(Pictured: the O’Jays on Soul Train in 1974.)
I spent some time recently poking through the yearly statistics at this website, and here’s some of what I found.
—I wrote 132 posts in 2021, totaling over 104,000 words (!). Those posts received 868 comments. WordPress does not show me the most-commented post of the year, but I am grateful for your interaction wherever it occurs.
—The eight most-read posts during 2021 were all written before 2021. The most-read was Off White on Soul Train, written in 2014, which pops up when people google to find out which white artist was the first to appear on Soul Train. In second place is a 2013 post called Believe It or Not, George Isn’t at Home, which is about pop songs used in Seinfeld episodes. Those two outdistance the pack by quite a lot. The Last Word on Humble Harve is next, a 2019 compilation of stuff I wrote in earlier times about the Los Angeles DJ who murdered his wife.
—My most-read statistics give me insight into what people are googling for. There was a bump in interest this year about the appearances of Neil Diamond and the Buffalo Springfield on Mannix, which I’ve written about a time or two. My yacht-rock post from 2017 gets hits every time people go searching for the term “yacht rock.” Posts about old rock festivals tend to get hits on weekend nights, as old hippies go a-googling into the past.
—My most-read post written in 2021 was Who’s Happening Now, in which I took publicist and prolific Twitter-er Eric Alper to task for fluffing Drake’s Hot 100 domination during a single week, and for his ongoing hype of Ariana Grande. After the post went up, Alper (who must have a Google alert set up to ping every time somebody mentions him online; if so, hello again, Eric) sent me a private message disputing my characterizations, but also put up a very cordial public comment on the post saying that he always has time for conversations about music, and that “there’s a lane and a road and an opinion for everyone.”
And after doing that, he went over to his Twitter feed and blocked me.
Dude has 785,000 followers and decided to block me, a guy with 546 Twitter followers and a regular readership of maybe 200 people at the outside. He is absolutely entitled to do whatever he wants, of course, including using a helicopter gunship to swat houseflies. But I would remind you of this: hit dogs holler.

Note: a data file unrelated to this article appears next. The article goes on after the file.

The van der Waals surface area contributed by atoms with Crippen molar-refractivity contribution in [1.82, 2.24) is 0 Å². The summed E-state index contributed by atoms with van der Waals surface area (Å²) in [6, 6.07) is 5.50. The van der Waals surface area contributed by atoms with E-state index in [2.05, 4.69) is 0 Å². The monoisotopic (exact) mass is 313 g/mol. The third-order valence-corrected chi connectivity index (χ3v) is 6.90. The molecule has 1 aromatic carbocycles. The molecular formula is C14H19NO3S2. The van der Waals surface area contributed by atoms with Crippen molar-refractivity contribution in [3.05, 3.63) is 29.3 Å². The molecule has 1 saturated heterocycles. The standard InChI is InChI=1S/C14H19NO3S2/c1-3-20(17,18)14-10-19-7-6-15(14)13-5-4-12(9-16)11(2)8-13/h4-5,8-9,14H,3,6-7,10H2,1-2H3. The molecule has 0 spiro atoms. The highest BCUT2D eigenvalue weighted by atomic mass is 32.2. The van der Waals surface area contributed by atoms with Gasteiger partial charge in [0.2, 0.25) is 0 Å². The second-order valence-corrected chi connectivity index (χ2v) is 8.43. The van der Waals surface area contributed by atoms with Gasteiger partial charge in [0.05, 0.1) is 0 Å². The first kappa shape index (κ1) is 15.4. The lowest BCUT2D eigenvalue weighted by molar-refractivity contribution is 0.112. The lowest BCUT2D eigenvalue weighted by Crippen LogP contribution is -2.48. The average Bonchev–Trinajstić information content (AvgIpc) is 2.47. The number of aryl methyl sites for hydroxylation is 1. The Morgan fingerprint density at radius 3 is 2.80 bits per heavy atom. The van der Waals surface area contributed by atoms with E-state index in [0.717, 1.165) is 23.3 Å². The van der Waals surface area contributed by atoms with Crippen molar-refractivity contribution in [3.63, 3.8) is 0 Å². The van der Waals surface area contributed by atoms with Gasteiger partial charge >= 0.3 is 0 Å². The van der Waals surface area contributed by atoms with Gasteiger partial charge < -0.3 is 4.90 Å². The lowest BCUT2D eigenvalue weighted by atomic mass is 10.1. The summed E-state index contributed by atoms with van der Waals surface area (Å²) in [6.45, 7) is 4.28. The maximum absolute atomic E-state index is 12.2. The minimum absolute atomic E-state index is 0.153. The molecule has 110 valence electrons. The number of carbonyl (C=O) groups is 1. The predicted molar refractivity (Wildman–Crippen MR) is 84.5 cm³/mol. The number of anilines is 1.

—Other well-read posts written in 2021 included The Prize Movie and Other Tales of Local TV, about the locally produced entertainment shows and contests that were once a staple in markets large and small, and Art and Artifice, about the domination of “corporate rock” in the summer of 1981.
–My least-read post written in 2021 appears to be The Night It Hit the Fan, which indicates there may be a limit to your tolerance for stories from my distant past.
—Just for fun, I looked at the all-time statistics, which go back to my move to WordPress in 2007. My most-read post of all time is Favorite Waste of Time, which was my blogroll, and which hasn’t appeared on this site in nearly a decade and how it’s getting hits I don’t know, unless people are googling for the song “You’re My Favorite Waste of Time,” which is as likely an explanation as any. In second place all-time is jb on the Radio, and thank you for caring about that.
—I suppose I could use these stats to make some prognostication about the future of this website, but I ain’t doing that, except to say that I am going to keep writing here whenever there’s something to write about, for as long as I can sit upright at the keyboard. And at some future day, when this website stops updating without explanation, you’ll know what happened.
The one thing I would like to do is 2022 is to record the handful of podcast scripts that are in repose on my laptop somewhere. When I first launched the podcast I posted episodes every three weeks, and it was embarrassingly foolish of me to think I could keep that up. I have done only two or three since the fall of 2020, and if I were to do more than that in 2022, it would be a surprise to me.
But nothing is impossible, I suppose. I ended up back in full-time radio in 2021, and I never expected that to happen, either.